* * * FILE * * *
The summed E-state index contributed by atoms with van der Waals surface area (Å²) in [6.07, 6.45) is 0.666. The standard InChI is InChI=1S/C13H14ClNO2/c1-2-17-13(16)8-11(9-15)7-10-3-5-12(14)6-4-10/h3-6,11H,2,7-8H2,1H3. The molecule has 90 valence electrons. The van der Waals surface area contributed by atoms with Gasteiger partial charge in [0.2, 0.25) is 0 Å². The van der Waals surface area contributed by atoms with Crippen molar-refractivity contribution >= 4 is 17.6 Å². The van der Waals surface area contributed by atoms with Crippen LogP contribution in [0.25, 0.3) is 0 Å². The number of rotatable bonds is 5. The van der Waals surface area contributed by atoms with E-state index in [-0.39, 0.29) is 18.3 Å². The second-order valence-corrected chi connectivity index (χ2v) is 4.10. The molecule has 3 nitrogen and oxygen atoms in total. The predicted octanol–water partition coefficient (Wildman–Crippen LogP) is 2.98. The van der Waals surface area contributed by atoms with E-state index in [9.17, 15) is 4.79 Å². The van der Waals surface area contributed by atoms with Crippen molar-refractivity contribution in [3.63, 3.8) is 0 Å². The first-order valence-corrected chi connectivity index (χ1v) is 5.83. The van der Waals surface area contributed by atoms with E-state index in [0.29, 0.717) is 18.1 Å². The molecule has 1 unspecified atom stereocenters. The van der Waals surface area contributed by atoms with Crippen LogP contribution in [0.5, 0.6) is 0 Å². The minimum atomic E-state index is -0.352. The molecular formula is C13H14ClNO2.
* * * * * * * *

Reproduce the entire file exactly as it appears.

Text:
The summed E-state index contributed by atoms with van der Waals surface area (Å²) in [6.07, 6.45) is 0.666. The standard InChI is InChI=1S/C13H14ClNO2/c1-2-17-13(16)8-11(9-15)7-10-3-5-12(14)6-4-10/h3-6,11H,2,7-8H2,1H3. The molecule has 90 valence electrons. The van der Waals surface area contributed by atoms with Gasteiger partial charge in [0.2, 0.25) is 0 Å². The van der Waals surface area contributed by atoms with Crippen molar-refractivity contribution >= 4 is 17.6 Å². The van der Waals surface area contributed by atoms with Crippen LogP contribution in [0.25, 0.3) is 0 Å². The number of rotatable bonds is 5. The van der Waals surface area contributed by atoms with E-state index in [-0.39, 0.29) is 18.3 Å². The second-order valence-corrected chi connectivity index (χ2v) is 4.10. The molecule has 3 nitrogen and oxygen atoms in total. The predicted octanol–water partition coefficient (Wildman–Crippen LogP) is 2.98. The van der Waals surface area contributed by atoms with E-state index in [9.17, 15) is 4.79 Å². The van der Waals surface area contributed by atoms with Crippen molar-refractivity contribution in [3.63, 3.8) is 0 Å². The first-order valence-corrected chi connectivity index (χ1v) is 5.83. The van der Waals surface area contributed by atoms with E-state index in [0.29, 0.717) is 18.1 Å². The molecule has 1 unspecified atom stereocenters. The van der Waals surface area contributed by atoms with Crippen LogP contribution in [0.5, 0.6) is 0 Å². The minimum atomic E-state index is -0.352. The molecular formula is C13H14ClNO2.